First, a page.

School boards across Ontario have recently jumped on a new, techno-savvy bandwagon to assist students experiencing social stresses at school. Hamilton-Wentworth District School Board announced in February that they planned to launch a mobile app, called “TipOff” that allows students to anonymously report when they’re being bullied.
According to Pam Reinholdt, the board’s superintendent of student achievement, the app will make it easier and more convenient for students to report incidents, as she claims students are reluctant to report when they are victims or witnesses. InTouch Mobile developed the app and the school boards hope by adopting the technology that more victims and witnesses will step forward.
This September, Global News reported on the app and posted the coverage to Global’s Youtube channel. Public opinion seemed to range from joy that the school board is reaching out to students via a medium that youth are familiar with, to skepticism that the app will be misused. For example, what happens if the app spirals into a he-said, she-said contraption in which a victim reports a bully and then the bully gathers a circle of friends to report the victim as the bully, therefore in a way bullying in another form?
Considering how easy it is to lie via text, it seems as though teachers and school board will have to do much more investigative work to validate the complaints. But isn’t part of the reason why social issues within the school system fall between the cracks is because many teachers are pressed for time and already jaded—trying to raise 30 plus children? Never mind having to act as the middleman, communicating between anonymous tips and students?
Cedar Hill Independent School District offers a similar iPhone and Android app, but the issue still stands: will teachers and the school board have the time and resources to address the problems students are facing, particularly with the closure and expansion within the Cedar school board?
To play devil’s advocate––say the app does catch on. How will this affect the social skills of students and development of the communication skills to speak up for themselves? What happens when students graduate from public and post-secondary and experience bullying in the workplace? Will there be an app for that as well, or will they be forced to face-to-face communication and have to risk revealing their identities?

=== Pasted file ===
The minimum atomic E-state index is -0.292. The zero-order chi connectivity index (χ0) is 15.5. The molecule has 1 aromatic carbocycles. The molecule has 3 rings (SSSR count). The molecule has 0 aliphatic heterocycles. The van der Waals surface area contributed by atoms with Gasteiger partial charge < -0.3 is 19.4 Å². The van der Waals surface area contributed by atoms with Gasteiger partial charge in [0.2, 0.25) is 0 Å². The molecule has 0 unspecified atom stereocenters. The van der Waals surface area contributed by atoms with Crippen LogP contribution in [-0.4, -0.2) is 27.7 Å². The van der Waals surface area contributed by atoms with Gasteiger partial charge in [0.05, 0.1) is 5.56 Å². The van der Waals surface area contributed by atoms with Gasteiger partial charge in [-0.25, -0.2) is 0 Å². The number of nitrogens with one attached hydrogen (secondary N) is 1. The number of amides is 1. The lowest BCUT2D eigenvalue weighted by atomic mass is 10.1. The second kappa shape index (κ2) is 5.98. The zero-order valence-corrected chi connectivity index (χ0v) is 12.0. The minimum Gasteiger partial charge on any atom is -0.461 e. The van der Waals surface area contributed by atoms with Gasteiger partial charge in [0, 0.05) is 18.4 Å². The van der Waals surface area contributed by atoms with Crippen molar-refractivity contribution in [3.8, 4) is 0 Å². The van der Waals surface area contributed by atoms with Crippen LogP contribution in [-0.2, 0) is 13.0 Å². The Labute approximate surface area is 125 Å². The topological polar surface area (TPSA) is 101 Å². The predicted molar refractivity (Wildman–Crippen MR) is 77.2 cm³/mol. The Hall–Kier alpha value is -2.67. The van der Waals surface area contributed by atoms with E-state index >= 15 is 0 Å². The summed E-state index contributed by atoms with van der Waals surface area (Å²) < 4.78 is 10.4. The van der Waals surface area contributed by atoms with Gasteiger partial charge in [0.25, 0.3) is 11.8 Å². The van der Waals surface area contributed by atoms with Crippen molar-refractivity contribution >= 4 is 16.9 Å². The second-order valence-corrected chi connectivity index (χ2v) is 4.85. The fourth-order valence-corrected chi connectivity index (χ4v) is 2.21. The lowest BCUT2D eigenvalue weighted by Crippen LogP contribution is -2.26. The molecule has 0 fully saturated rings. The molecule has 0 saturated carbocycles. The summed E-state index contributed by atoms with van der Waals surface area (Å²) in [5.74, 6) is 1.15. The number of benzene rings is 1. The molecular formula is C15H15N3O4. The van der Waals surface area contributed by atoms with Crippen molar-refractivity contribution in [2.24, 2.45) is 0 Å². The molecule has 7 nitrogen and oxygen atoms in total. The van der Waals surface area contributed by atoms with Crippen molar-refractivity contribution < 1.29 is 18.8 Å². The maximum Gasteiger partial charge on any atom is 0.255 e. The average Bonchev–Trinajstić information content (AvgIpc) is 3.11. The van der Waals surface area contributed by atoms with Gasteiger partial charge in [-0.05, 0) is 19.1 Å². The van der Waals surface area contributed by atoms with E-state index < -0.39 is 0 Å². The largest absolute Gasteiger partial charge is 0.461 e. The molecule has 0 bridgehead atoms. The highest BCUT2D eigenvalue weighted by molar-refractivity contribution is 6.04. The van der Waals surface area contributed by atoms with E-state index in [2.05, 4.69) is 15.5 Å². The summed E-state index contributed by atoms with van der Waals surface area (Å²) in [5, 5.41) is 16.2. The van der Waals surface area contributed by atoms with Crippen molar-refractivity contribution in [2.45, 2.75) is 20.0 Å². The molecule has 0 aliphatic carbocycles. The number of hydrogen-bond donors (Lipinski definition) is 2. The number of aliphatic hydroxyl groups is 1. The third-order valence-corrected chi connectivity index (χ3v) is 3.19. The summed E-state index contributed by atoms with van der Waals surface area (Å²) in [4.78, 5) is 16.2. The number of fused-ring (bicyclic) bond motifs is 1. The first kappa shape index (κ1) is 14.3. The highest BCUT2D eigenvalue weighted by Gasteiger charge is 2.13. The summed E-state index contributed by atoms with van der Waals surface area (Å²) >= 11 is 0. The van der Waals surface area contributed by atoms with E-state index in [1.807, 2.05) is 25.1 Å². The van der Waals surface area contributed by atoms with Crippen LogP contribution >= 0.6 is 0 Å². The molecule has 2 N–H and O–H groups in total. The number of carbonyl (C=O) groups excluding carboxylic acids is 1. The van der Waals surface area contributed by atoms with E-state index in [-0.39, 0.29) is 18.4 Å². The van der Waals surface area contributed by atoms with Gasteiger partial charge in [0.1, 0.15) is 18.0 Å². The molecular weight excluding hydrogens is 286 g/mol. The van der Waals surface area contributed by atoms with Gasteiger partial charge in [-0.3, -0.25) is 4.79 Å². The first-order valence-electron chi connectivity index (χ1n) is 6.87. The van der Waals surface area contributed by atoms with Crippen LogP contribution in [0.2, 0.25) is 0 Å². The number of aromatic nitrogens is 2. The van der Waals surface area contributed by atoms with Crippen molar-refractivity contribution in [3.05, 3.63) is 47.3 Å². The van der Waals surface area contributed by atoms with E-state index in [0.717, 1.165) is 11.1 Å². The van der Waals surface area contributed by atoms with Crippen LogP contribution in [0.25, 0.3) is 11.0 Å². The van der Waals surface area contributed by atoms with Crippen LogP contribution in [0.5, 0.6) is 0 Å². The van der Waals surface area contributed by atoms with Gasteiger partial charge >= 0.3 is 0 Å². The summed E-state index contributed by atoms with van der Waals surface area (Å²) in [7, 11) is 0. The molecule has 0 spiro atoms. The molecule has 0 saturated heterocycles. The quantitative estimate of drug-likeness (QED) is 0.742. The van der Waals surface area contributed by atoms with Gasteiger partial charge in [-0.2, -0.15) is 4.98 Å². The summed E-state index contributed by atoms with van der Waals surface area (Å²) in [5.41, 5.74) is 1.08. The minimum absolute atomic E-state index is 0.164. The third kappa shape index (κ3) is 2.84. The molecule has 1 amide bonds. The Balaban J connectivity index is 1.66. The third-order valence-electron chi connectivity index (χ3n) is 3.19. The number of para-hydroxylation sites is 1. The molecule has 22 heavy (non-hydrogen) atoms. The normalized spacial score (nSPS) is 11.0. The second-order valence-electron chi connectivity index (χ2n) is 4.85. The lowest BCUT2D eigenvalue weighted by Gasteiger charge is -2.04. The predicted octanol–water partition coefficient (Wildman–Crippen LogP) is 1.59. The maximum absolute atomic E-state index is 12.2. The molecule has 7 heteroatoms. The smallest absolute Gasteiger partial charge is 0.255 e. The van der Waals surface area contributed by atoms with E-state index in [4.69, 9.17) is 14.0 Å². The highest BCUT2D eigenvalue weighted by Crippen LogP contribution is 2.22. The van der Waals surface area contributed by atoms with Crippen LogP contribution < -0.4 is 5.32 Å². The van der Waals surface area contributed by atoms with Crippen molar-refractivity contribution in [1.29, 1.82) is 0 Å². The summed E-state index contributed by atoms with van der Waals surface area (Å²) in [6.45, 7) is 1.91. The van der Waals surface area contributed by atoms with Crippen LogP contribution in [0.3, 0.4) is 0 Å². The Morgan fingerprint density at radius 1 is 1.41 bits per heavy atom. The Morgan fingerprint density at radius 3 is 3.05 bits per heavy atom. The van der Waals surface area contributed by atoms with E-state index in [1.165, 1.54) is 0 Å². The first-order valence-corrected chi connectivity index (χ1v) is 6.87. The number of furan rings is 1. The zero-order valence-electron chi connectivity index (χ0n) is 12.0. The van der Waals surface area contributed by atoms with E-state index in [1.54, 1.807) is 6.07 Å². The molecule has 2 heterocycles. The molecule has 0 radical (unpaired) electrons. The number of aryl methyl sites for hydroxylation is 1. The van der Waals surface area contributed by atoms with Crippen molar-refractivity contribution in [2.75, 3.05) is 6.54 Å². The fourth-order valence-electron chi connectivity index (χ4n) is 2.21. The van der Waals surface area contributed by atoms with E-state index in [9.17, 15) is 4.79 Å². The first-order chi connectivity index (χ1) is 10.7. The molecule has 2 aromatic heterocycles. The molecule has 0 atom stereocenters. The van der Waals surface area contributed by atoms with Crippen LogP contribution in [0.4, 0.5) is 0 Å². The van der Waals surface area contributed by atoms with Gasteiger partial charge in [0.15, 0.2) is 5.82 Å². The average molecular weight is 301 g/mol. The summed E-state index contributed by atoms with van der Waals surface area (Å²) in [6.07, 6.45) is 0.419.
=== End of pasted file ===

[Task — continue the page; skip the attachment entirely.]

Of course, isn’t “discrimination” just the grownup word for being “bullied”? Who can we send an anonymous tip to when our bosses refuse us a rightful promotion because of age, sex, gender, or appearance? The difference between youth and adults is that the older we get, the better we succeed at using language and persuasive argument to justify our personal prejudices. Maybe the Anonymous Bully App for Grownups could have a decoding system that would explain academic language, revealing the eloquently presented prejudice ideas that ultimately prevent us from moving forward in our thinking.
The difference is that as adults we sometimes––not always––but sometimes, are able to make the choice to walk away from bad situations, where we’re being treated unfairly in the workplace. As a public or high school student, you can often feel stuck in whatever situation you’re in.
In a CBC article reporting about the Hamilton board launching the app, Noah Parker, a communication officer with the Ontario Student Trustees’ Association points out that students “belong to a tech-savvy generation,” and they use mobile phones for “almost every aspect of their everyday lives,” which can both hamper and help in dealing with social matters.
The school boards involved in launching the app hope that by keeping up with the medium of today, help can be offered to those who need it. Let’s just hope the tool won’t be expected to be an alternative to honing communication skills that are needed to deal with grownup bullying.